TPF Family Products: Maintenance

Description Data
APAR Data
Information for closed APARs and open APARs that are critical or single-source related. Data includes PUT level, severity, APAR close sequence, abstract, correcting and corrected APARs, functional area, critical/HIPER, links to APAR document and download package. More Information.
CSV(987KB) XLS(3.3MB)
Segment Prerequisite Data
List of z/TPF source and binary files and the APARs that affect each one. More Information
CSV(1.5MB) XLS(5.1MB)
Macro-to-Header Associations
Cross reference of macros and headers that support the same data. More Information
CSV(7.1KB) XLS(27KB)

CSV: CSV is a text file that can be displayed and edited with any standard editor.

XLS: XLS files can be viewed, printed or modified using Microsoft Excel or the Microsoft Excel Viewer which is available from the Microsoft Web site.

Unpacking z/TPF and z/TPFDF APAR Packages

z/TPF and z/TPFDF APAR packages are created on a Linux system using the tar command with Lempel-Ziv (gzip) compression. The file naming convention is Pxyyyyy.tar.gz. There is a single package for each APAR and it can include both text and binary files.

The files in each APAR package have a relative directory structure that includes the APAR number as the highest level directory. For example, the file named base/cp/cpse.cpy that is delivered for an APAR named PJ12345 will have this relative name:

PJ12345/base/cp/cpse.cpy

This naming convention is used so that if multiple APAR packages are extracted under a common root directory, the files for each APAR will be isolated from one another.

The Pxyyyyy.tar.gz file can be unpacked on a workstation if you have a program, such as WinZip, that supports this format.

The Pxyyyyy.tar.gz file must be unpacked on a Linux system in order to build the APAR. To unpack the APAR package on Linux, do one of the following:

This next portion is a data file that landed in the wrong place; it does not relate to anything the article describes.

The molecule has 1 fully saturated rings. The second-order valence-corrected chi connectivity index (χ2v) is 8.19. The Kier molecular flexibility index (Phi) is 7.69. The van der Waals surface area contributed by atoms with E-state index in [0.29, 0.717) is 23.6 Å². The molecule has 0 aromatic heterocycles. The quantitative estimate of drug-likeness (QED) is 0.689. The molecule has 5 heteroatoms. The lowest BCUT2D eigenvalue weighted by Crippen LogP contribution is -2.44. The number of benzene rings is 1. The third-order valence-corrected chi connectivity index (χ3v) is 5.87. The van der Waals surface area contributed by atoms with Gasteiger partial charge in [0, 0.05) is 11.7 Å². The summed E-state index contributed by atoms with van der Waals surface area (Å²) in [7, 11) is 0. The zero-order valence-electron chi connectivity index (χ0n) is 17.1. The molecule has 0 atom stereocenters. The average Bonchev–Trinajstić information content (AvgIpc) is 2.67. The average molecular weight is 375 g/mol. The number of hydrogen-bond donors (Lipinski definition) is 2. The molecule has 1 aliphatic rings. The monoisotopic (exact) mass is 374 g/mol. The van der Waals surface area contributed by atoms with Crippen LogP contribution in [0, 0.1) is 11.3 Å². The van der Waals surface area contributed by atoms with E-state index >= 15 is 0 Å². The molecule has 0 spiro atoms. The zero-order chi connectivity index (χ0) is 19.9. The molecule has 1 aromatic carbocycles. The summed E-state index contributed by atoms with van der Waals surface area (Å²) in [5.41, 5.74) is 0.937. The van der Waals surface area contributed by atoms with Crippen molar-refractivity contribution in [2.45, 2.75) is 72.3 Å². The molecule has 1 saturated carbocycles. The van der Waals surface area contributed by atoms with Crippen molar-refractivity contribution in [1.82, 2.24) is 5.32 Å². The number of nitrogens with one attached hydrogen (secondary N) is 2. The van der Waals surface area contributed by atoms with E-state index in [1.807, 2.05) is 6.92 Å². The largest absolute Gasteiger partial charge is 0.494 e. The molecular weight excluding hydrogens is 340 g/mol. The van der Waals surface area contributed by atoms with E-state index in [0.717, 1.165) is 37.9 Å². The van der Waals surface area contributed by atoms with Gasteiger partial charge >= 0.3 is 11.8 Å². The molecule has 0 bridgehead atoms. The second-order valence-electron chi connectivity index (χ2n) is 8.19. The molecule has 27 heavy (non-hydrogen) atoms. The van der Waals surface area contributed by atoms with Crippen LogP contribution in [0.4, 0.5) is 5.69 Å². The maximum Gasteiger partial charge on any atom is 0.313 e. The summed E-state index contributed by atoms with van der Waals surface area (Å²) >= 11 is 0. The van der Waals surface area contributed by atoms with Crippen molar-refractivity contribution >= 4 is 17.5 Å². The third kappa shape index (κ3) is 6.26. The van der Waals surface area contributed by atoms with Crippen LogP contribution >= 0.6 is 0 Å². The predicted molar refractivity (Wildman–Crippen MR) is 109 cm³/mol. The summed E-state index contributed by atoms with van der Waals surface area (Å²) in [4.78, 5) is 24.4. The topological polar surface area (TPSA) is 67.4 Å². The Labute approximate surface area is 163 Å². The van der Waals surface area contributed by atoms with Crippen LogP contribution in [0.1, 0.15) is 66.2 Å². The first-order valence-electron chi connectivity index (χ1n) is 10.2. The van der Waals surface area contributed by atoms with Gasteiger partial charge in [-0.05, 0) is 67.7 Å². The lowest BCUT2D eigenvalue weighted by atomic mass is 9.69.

1. Place the APAR gz file on Linux and use this tar command to unpack the file: tar -xzf Pxyyyyy.tar.gz
  2. Place the APAR gz file on a Windows drive, extract the contents to the drive and then copy the files to Linux.
    1. Use WinZip or another unpack utility tthano unpack the file on a workstation.
    2. If you use FTP to copy extracted files between Windows and Linux platforms, you must ensure that binary or ascii mode is active, as appropriate, for each file copied.
    3. If you copy extracted files to an NFS mounted Linux drive, two separate mounts are required, one for text and one for binary. The extracted files must be copied to the appropriate drive by type.
    4. If you copy extracted files to an SMB mounted Linux drive, only one mount is required because SMB can determine the type of file when it is copied and set the format accordingly.
  3. Place the APAR gz file on a Windows drive and extract the files directly to a Linux mounted drive.
    1. If you use NFS mounted drives, you must have a separate mount for text and binary, and you must extract only the text files to the text mounted drive and only binary files to the binary mounted drive.
    2. If you use an SMB mounted drive, a single extract of all files can be used.

z/TPF includes z/OS offline utility programs. Even though these programs must be built and run on z/OS, you should store the source files on Linux and gain access to the code for build purposes by using a Linux mounted drive. This way, all source code can be managed on the Linux platform.